We regarded each other; we wanted to skip this part, the part where amends should be made. Q turned his attention to the song on the stereo, then started translating it to me. It was in Portuguese, which meant I understood none of it, and Q understood it only passably. Still, I listened, as he translated it with those familiar oddly-placed pauses in his voice. For just a little while, we seemed to know each other again.



That was a year ago. The apartment has long since been vacated. It used to trouble me that friends came and went forever. I didn't realize that wouldn't always be true. There is no equilibrium now, no steady state. Time is about the balance tilting, pushing me towards one thing. I somehow failed to notice that meant it pushed me away from something else.

** I swear I'll be back to present tense, melancholy-free tomorrow.

Tuesday, August 09, 2005

nothing matters when we're dancing

Even though they call it Midsummer Night Swing, and I took swing dancing classes for two years, I found myself more often than not going to Lincoln Center's MNS at times when Latin music was the order of the evening.

Every time you move to a new place, an opportunity presents itself. You can reinvent yourself, you can redefine your very essence if you really like. Sure, it can be done even if you're standing still, in the same place, but the transformation is more difficult, more pronounced. When you move, you can join the Witness Protection Program for all of the perks, with few of the detriments.

So, it's another lifetime I'm remembering. It's enough to lend credence to reincarnation, because I hardly recognize myself. The excited anticipation of spilling out of the subway at Penn Station and walking with east coast speed up the streets. The hot, thick air. Walking through this city like an explorer wading through overgrown brush. And there, in the clearing, the grandiosity of Lincoln Center. The giddy, skipping heartbeat, completely foreign now.

What can be discouraging in Manhattan is that people lack hobbies. No one has a pasttime; everyone has passions. People do not dabble in things, they are classically trained. Picking up things could come naturally to you, but you still felt seriously handicapped in this city. If you were into swing dancing and had not taken a class with Frankie Manning, or spent a Sunday at the Roseland ballroom, well, then, you were just a dilettante.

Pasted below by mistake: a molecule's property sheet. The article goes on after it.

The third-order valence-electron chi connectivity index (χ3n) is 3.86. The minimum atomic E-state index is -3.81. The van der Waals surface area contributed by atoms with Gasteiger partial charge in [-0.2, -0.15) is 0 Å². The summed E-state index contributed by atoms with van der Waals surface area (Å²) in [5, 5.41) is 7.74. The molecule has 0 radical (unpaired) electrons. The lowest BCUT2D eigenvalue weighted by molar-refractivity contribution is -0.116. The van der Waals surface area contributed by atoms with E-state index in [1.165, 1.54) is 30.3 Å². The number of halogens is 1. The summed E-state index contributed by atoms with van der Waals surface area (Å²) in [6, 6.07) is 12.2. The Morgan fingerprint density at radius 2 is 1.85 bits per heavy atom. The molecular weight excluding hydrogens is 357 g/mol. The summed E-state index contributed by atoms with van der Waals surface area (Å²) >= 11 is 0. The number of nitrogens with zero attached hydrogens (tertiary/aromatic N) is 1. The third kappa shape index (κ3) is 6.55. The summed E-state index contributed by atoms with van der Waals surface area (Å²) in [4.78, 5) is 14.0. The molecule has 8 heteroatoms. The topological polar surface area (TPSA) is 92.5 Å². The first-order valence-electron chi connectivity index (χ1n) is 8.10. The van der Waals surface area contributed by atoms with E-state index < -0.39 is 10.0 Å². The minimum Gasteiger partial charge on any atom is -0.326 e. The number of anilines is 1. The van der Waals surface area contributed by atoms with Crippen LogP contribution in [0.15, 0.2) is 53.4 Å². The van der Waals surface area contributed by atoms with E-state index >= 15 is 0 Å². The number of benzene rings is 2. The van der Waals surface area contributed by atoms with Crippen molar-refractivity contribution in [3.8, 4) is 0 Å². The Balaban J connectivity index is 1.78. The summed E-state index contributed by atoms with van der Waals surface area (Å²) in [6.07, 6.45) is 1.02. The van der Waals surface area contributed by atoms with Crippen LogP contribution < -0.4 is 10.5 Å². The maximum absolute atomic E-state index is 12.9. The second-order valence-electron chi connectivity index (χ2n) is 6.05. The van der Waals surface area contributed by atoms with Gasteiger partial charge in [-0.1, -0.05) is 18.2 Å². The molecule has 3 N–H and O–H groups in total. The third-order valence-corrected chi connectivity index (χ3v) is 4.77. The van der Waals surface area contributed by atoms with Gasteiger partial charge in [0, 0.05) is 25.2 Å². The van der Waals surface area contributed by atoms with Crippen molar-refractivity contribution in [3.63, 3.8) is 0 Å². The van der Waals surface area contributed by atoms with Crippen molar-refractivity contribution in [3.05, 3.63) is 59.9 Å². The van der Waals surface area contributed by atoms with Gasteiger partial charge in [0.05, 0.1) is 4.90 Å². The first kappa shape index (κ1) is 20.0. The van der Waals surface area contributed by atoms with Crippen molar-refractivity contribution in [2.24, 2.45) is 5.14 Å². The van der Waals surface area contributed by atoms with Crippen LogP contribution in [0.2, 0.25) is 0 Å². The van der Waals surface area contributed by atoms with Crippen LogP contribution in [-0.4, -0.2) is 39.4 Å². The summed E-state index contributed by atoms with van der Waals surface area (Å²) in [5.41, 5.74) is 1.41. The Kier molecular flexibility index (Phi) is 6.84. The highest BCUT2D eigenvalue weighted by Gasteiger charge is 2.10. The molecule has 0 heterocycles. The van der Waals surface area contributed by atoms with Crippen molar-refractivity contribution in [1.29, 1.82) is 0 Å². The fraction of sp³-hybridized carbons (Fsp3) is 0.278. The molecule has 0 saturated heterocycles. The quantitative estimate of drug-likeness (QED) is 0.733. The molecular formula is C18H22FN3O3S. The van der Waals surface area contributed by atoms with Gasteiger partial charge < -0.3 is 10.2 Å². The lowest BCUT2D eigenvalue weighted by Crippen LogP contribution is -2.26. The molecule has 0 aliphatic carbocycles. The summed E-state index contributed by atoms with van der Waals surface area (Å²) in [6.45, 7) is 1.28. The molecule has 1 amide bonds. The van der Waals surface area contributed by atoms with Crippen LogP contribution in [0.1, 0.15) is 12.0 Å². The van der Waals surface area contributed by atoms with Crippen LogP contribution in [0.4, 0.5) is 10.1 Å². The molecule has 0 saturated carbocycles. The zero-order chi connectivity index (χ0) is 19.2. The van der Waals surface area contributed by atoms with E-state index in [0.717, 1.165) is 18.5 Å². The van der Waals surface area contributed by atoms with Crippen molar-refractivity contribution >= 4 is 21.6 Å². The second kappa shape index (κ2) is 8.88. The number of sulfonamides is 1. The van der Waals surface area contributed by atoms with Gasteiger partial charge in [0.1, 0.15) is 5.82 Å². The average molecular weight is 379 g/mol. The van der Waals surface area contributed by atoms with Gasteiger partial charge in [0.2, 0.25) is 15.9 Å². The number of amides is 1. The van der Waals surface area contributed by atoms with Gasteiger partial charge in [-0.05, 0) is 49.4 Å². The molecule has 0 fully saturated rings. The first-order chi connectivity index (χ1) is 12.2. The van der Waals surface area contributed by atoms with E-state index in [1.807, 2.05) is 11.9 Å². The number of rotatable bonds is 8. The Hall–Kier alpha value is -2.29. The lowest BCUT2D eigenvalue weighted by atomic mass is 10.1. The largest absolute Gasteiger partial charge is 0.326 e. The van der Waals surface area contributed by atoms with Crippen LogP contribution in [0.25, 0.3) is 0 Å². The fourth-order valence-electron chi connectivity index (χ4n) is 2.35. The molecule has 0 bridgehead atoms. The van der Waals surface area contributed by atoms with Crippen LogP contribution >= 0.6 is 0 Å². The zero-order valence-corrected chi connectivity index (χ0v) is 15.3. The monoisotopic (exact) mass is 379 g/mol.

But on a hot, summer night, you found you did not care. In the shroud of the setting sun, when the dance lesson was over, and the band started to warm up, you were just grateful to be a part of it. The dance floor swarmed with people, especially when a Latin band was around. And that's when you saw the magic that can never be taught in classes.

It was in the music, and yet transcended the music. Those nights, live cumbia playing in the background, an intoxication settled over everyone. You don't need a drink to loosen you up when there are such sounds pulsing through your veins, pulling your heart out of your chest, propelling you onto the dance floor. You didn't know what you were feeling. Others did. They already knew and embraced the overwhelming wave, allowed it to sweep them away. Those were the ones you wanted to watch. You marvelled, mesmerized by the way the music and the man and the woman were all perfectly entwined. You can hear it in a certain beat, the taut snap of the thread between a dancer and his or her partner.

W used to say that there is no way to mask your emotions when you're dancing, that you can't hide happiness or sadness on the dance floor. Maybe. But you also can't be sad when certain music is playing, when certain nights present themselves, when someone is perfectly connected to you. You come home with your cheeks hurting from smiling.

I wonder if I could ever be that person again.

Monday, August 08, 2005

soy una mujer sincera

In a tourist restaurant in Chivay, a band loudly played while long tables filled with variations on one theme- not from around here. A pair of Quechua locals were overdressed in ropa tipica, dancing a little too cheerfully. It was my third night in Peru.

I am not usually one for tours- I find it much more interesting to explore a place on my own, left to my own devices with a guidebook and a shoddy grasp of the language. Good adventures begin that way. Still, if you want to get to the Colca Canyon from Arequipa, you have little choice but to spring for a tour.

Arequipa rests at about ~2000 meters. By my old standards, that would have seemed like a challenge to the lungs in and of itself. But that night, in the restaurant, I experienced a waking dream of returning to the comfort of Arequipa's altitude. And Arequipa's authenticity. Arequipa seemed the gritty Lower East Side to this Chivay restaurant's Disney-fied Times Square.

Was the pounding headache a result of the additional 1900 meter elevation gain in Chivay, or of the raucous noise of the pseudo-mariachis? Hard to tell. My third day in Peru was the only one of the entire trip that I could characterize as negative. A four hour ride on unpaved roads in the back of a bus translated to bad motion sickness; a 1-mile hike at 4000 meters translated to altitude sickness. And just when I thought it could not get worse, I was shoved into what is likely the only gaudy restaurant in the tiny hamlet of Chivay.

To the left of me, an 18-year old pair of girls from the UK, from our tour, complained about the cold night air, but then remarked that they simply had to have a smoke. SP shot me a look across the table that could roughly be summed up as "oh please god, don't start in with the cancer-stick lecture." I held my tongue.